There are several exit gates, so we followed the crowd which turned out to be a mistake. This was where the dodgy taxi drivers hounded the passengers for a quick dollar. We anxiously scoured the crowds looking for a tour guide holding up our name. Unfortunately, this took a while and a few tense moments. Once we returned at the correct exit, we saw our guide and were immediately relieved. We were whisked away to a comfortable vehicle and an easy, although busy drive to our hotel. We were then left to our own devices for the afternoon/evening to discover a little of the area where we were staying.  We quickly settled in and took off to pound the pavements. Such a vast difference to what we were used to. It was a busy town, with many churches, alley ways, old buildings crowded into every available space.Horns honking frequently and the driving was at the least erratic. We noticed electrical cables dangling outside apartment windows with no apparent destination. Windows with broken shutters, some with curtains flapping in the hot air and washing dangling from the ledges. Following our crude map we eventually came across the massive, large city square. The meeting and resting place of all the city dwellers.There was a long corridor of eating places on the side and a massive area to congregate. We were led to believe, after lunch it was common for the workers to siesta on the benches in the square. Hence what we thought may have been the homeless were just those surviving the normal work day. We could understand this as pounding the pavements in the heat of the day is quite draining. After wandering for a few hours, we headed back to our hotel for some much-needed food and rest. The following day a walking and driving tour of the city was booked in, showing us the different aspects of the new and the old, the rich and the poor. Up to San Cristóbal Hill for a panoramic view of the city and its vast array of old and modern architecture. A very informative tour with plenty of time left in the day to explore the many parks and museums of Santiago. That evening we found an area nearby made up of tiny alleys and small streets housing a multitude of cafés from which to choose . Finally selecting one, we scoured the menu to find a few words that we could recognise sufficiently to be able to order a meal. So far, we were doing ok as far as choosing our food and drink. It was early days though and our knowledge was very limited.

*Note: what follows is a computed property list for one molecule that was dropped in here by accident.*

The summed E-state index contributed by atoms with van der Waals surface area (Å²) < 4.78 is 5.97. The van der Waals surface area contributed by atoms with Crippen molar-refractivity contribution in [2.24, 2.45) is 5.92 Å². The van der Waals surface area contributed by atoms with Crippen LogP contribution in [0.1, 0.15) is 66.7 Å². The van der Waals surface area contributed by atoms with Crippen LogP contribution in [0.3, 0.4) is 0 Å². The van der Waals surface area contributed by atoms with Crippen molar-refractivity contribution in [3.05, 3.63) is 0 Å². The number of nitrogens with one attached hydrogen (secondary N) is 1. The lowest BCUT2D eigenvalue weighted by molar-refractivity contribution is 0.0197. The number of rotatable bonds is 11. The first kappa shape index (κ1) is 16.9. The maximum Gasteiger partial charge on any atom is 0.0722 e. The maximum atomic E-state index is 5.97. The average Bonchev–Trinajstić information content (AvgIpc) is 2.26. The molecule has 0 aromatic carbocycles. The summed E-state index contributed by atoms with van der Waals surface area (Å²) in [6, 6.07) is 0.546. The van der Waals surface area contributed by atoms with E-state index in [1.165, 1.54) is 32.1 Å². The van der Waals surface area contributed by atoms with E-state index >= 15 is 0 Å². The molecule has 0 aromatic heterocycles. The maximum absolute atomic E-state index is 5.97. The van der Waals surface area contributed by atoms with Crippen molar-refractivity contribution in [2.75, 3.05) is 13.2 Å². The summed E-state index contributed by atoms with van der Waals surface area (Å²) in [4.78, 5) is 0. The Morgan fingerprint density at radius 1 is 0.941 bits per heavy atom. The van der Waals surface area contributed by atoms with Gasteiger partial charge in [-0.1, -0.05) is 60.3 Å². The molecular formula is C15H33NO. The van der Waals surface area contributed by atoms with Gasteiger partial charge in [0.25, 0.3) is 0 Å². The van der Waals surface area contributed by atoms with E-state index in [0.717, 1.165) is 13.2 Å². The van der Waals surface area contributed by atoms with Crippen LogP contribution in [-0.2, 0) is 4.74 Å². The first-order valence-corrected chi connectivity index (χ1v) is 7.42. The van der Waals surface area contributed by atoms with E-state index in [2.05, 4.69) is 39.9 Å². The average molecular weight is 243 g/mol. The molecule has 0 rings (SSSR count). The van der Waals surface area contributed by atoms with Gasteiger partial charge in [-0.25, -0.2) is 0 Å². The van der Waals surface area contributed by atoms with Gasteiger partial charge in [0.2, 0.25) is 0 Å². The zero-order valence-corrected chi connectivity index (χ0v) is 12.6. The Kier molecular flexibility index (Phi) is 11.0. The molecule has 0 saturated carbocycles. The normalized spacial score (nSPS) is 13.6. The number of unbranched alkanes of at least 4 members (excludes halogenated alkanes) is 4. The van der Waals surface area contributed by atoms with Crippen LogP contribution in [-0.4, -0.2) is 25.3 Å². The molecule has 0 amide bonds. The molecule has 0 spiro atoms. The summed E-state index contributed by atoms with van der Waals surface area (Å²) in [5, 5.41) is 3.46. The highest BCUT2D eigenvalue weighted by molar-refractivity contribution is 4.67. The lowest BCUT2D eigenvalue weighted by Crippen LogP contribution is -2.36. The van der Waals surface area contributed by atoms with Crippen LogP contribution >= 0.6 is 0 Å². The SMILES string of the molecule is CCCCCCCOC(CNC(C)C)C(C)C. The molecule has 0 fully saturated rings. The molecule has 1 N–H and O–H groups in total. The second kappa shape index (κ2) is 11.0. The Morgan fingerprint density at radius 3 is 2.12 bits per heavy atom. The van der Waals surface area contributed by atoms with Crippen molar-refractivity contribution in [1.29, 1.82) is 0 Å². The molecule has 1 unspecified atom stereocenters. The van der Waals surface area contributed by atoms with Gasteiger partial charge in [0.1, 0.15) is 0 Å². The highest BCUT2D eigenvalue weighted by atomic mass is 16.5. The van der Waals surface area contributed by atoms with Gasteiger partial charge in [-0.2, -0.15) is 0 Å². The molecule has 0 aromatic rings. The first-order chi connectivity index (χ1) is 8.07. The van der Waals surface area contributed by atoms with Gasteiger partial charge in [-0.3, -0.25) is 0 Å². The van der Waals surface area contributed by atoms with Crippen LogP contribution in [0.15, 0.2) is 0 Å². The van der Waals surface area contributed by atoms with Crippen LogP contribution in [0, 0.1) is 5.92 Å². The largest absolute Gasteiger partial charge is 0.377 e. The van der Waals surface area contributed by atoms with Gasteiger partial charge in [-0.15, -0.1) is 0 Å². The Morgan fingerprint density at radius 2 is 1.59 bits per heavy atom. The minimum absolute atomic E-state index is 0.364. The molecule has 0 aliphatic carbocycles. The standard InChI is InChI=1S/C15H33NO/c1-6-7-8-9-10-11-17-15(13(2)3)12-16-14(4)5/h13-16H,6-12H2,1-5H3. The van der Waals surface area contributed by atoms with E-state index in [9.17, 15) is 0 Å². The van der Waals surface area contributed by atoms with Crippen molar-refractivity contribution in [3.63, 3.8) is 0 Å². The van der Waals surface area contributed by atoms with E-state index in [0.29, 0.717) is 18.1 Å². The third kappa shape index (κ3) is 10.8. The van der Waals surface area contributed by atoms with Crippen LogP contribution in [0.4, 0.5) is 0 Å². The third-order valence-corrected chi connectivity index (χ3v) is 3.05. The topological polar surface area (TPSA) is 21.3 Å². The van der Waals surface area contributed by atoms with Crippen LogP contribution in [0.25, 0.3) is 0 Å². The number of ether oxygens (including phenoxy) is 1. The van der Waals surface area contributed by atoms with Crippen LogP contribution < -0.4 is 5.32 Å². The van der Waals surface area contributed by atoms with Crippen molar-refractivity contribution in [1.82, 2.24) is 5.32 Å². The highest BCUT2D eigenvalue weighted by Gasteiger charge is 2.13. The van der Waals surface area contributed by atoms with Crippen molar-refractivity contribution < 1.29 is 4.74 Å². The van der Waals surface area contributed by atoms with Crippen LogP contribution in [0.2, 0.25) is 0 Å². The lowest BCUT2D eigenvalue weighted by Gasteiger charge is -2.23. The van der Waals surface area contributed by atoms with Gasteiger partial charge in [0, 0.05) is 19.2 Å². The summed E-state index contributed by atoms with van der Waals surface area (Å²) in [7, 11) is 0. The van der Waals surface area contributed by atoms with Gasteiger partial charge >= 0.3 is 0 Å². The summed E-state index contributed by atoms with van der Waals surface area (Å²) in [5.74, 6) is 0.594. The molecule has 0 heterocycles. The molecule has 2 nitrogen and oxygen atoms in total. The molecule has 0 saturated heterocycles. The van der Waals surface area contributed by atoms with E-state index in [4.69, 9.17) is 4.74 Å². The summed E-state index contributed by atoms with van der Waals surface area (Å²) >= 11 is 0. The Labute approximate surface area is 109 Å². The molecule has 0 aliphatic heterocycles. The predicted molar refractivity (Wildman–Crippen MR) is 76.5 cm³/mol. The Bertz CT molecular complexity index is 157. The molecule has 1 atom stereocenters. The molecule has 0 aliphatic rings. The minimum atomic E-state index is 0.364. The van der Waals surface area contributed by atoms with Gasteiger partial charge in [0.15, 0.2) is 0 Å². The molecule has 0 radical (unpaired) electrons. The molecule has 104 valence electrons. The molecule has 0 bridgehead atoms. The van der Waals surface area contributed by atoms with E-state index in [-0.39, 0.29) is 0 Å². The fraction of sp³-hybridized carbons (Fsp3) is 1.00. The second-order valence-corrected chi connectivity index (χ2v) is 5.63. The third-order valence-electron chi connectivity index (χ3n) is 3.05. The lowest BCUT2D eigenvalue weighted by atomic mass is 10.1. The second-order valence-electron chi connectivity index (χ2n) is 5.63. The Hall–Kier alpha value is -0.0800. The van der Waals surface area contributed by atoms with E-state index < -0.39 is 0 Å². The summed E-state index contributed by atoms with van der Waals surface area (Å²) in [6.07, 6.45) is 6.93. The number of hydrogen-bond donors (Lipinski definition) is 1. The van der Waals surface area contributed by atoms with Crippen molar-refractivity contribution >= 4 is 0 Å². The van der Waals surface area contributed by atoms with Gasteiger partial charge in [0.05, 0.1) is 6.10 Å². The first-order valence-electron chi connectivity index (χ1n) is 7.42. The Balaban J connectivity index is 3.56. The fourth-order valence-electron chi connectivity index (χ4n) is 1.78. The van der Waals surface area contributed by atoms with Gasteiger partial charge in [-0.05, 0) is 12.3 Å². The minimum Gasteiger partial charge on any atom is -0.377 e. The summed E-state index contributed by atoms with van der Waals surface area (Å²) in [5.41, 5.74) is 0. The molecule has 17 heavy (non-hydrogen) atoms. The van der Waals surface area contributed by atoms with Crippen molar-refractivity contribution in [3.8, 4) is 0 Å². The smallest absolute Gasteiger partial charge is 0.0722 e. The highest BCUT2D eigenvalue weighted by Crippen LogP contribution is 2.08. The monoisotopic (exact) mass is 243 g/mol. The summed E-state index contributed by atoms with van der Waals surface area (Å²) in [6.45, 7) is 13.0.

The next morning, I awoke feeling little unwell. Was it the sip of water I had or that apple I pilfered from the foyer, I am not sure, but my stomach was feeling a little queasy. However, our car was ready and waiting and so we departed on time for Val Paraiso. Unfortunately, I remember little about the drive as I was very desperately trying to prevent the unleashing of my breakfast all over this very clean car. Thankfully I was able to hold off until we reached our destination. A quick visit to the restroom seemed to help. The residence, namely La Sebastiana, was the home of the Nobel prize winning poet Pablo Neruda. This unique three story building set high on the hill was worth the visit. The stories and artefacts displayed, portrayed a very quaint and artistic personality. Afterward a drive through the colourful labyrinth of hills, which make up Val Paraiso was special and entertaining. It is a university town full of creative people, displaying their art on many of the buildings. We were then left to meander down the hillside and to experience the uniqueness of the funicular railways (two counterbalanced carriages permanently attached to opposite ends of a haulage cable). We then travelled with our tour guide to Vina del Mar, Chile’s fashionable beach resort for lunch and a walk around the town. Our last afternoon and night finished with another great meal sitting on the sidewalk with some wine and street entertainment. An early night due to an early flight the next morning.